Wednesday December 27th, 2000 at The Melody Inn
in Indianapolis, IN
Saraswati & The Impossible Shapes
Indianapolis has an entirely different scene than the one I left just three years ago. In 1997 there really wasn't an indie scene at all, only a scene built around straight-edge, PETA-sanctioned protests, Krsna-core, Food Not Bombs & crusty hardcore. Today there is a small scene full of young kids with unfamiliar faces, and a couple of low-key venues to support them.
The Melody Inn is a small neighborhood bar which must have run out of locals to cater to and decided to reinvent itself for the new indie scene. For you folks in Kansas City think of the Waldo Bar including the single sad pool table set in the back. Unfortunately this is a twenty-one and over establishment, and only hosts live music several times a week, but it still seems to be a cornerstone of this new local scene.
It took a little under a half hour for my sister and I to make the journey from my parent's south-side home to the bar's location on the near north side of the city. We both paid our $3 cover, she was carded I wasn't, and we went into the club. I quickly found the five familiar faces in the crowd and exchanged awkward hugs. There was too much noise and too much buzz and just altogether too much to attempt any sort of meaningful catch-up dialog, so Jessica and I found an unoccupied booth and began to wait out the first band.
A little after 10:30 a handful of rosy-cheeked boys from Bloomington (and no doubt Indiana University) took the stage. I'm completely unsure of The Impossible Shapes' history though I'd imagine the band has been together for about two years. The band seems to be loosely the vision of vocalist/guitarist Chris Barth who writes the majority of the band's material. He has a somewhat manufactured Syd Barrett persona replete with big floppy afro and far-off gaze. The band's music occasionally follows that same low-fi psychedelic pop road and when keyboards are added in, its nearly uncanny. In fact I'm positive I heard See Emily Play hiding somewhere in the middle of their set.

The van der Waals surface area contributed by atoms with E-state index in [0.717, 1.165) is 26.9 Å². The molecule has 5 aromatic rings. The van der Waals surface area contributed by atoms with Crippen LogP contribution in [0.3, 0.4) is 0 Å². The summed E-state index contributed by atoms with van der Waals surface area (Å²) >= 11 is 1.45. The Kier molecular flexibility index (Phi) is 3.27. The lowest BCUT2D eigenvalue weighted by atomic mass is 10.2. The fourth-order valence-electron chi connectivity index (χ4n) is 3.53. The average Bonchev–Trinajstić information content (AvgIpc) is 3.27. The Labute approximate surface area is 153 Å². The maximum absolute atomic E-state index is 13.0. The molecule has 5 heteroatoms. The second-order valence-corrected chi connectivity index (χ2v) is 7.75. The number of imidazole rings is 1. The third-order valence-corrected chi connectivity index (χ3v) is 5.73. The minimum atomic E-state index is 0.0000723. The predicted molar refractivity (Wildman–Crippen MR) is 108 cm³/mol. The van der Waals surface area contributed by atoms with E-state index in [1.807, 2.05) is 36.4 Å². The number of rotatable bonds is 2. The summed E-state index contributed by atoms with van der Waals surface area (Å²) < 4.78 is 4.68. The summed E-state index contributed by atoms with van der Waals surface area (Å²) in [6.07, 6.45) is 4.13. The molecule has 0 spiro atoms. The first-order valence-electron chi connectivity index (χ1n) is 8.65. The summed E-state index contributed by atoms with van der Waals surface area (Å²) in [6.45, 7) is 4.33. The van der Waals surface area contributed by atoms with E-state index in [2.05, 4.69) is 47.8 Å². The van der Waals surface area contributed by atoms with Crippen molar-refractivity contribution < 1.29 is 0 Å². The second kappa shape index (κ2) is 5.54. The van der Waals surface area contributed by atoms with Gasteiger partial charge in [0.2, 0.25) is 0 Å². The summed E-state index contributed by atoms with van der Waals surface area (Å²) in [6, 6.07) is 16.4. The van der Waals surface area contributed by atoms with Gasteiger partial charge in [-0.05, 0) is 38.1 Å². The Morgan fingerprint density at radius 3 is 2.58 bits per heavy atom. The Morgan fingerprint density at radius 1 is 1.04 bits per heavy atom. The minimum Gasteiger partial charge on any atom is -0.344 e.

Although the stripped pop was certainly satisfying (albeit far from cutting edge) the band would occasionally swell to include two guitars, bass, drums and keyboards and produce appropriate amounts of noise. This other, more aggressive band were indie in an early Pavement sort of way what rocked in a most agreeable way.
The band ended their set of almost an hour with a genuine encore demanded by the thirty-five or so people in the bar. One short song later, the band left the stage for the night and nearly a dozen of those fans left with them. Saraswati set up quickly but then left the stage for what bassist/vocalist Matt Chandler described as "the mandatory five minute rock-star break." B-O-R-I-N-G. However after that break the set moved very quickly and the band played nine songs in under forty minutes without taken a break for chitchat or tuning.
The set began with several bouncing and lunging songs sung by Chandler. Although this is nothing new, the band's interesting arrangements and a technical deftness make them a stand out in the noisy indie world. Typically Chandler's bass lines carry the responsibility of holding the songs together which allows guitarist Todd Bracik to ignore melody, rhythm and ultimately music altogether. With guitar in hand he effortlessly creates pure grinding or noodling noise; without guitar he is able to sculpt his feedback through nearly a dozen effects pedals. New drummer Koven Smith (whom you should remember from NYC's Blinder) brings a new jazzy maturity to the band's sound and it's hard to imagine anyone else's drumming ever being appropriate.
It wasn't until the middle of the set that guitarist/vocalist Andrew Greenburg was brought to the spotlight. His vocals are higher and much sharper than Chandler's and cut through the music rather than attempting to overpower it. All this creates an interesting vocal contrast in the band's songs. His guitar lines follow much the same roadmap allowing sharp broken chords to either chip away at a structured song or to prod the movement of sluggish songs along. In many ways it seems that Greenburg holds the music vision for the band even though Chandler is the obvious frontman. It's not quite as defined as Daltrey/Townshend, but it's apparent.
Ultimately Saraswati is a noisy giant, sometimes lumbering, sometimes slashing but always momentous. Whether their music is presented as a structured four minute assassination or a twelve minute siege, their mission is always accomplished. After all, even their musical missteps are not mistakes at all, only new directions for the band to take its fans.
After quick good-byes that seemed to leave half the story untold, I left the stuffy club for a clear cold night. On the drive home I thought about the Indianapolis I grew up to, the after-show meals at the IHOP, and how I might carve back out a space for myself in a whole new scene in a town I once commanded.